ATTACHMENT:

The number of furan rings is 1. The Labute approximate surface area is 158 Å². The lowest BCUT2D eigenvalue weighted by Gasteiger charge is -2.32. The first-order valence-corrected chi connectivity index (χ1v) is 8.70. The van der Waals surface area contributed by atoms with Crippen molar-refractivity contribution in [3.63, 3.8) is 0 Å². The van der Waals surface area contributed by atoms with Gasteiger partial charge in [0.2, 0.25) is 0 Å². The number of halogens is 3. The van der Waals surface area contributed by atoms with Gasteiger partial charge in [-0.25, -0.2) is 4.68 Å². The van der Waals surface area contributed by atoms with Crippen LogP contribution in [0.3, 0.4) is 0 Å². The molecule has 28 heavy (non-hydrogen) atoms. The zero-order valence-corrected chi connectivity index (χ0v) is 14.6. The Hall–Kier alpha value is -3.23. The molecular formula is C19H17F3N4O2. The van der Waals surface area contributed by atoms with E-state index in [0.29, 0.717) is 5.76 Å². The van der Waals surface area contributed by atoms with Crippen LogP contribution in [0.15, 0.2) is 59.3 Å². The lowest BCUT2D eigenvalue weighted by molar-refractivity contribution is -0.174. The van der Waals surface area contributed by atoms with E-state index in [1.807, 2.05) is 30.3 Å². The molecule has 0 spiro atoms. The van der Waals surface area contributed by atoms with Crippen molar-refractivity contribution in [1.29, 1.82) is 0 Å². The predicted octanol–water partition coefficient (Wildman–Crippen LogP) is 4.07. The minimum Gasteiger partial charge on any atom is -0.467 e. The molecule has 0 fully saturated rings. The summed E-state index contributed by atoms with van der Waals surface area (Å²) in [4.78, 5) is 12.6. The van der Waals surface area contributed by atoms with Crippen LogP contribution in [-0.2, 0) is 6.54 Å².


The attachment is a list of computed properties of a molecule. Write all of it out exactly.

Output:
The number of furan rings is 1. The Labute approximate surface area is 158 Å². The lowest BCUT2D eigenvalue weighted by Gasteiger charge is -2.32. The first-order valence-corrected chi connectivity index (χ1v) is 8.70. The van der Waals surface area contributed by atoms with Crippen molar-refractivity contribution in [3.63, 3.8) is 0 Å². The van der Waals surface area contributed by atoms with Gasteiger partial charge in [0.2, 0.25) is 0 Å². The number of halogens is 3. The van der Waals surface area contributed by atoms with Gasteiger partial charge in [-0.25, -0.2) is 4.68 Å². The van der Waals surface area contributed by atoms with Crippen LogP contribution in [0.3, 0.4) is 0 Å². The molecule has 28 heavy (non-hydrogen) atoms. The zero-order valence-corrected chi connectivity index (χ0v) is 14.6. The Hall–Kier alpha value is -3.23. The molecular formula is C19H17F3N4O2. The van der Waals surface area contributed by atoms with E-state index in [0.29, 0.717) is 5.76 Å². The van der Waals surface area contributed by atoms with Crippen LogP contribution in [0.15, 0.2) is 59.3 Å². The lowest BCUT2D eigenvalue weighted by molar-refractivity contribution is -0.174. The van der Waals surface area contributed by atoms with E-state index in [1.807, 2.05) is 30.3 Å². The molecule has 0 spiro atoms. The van der Waals surface area contributed by atoms with Crippen molar-refractivity contribution in [1.29, 1.82) is 0 Å². The predicted octanol–water partition coefficient (Wildman–Crippen LogP) is 4.07. The minimum Gasteiger partial charge on any atom is -0.467 e. The molecule has 0 fully saturated rings. The summed E-state index contributed by atoms with van der Waals surface area (Å²) in [4.78, 5) is 12.6. The van der Waals surface area contributed by atoms with Crippen LogP contribution in [-0.2, 0) is 6.54 Å².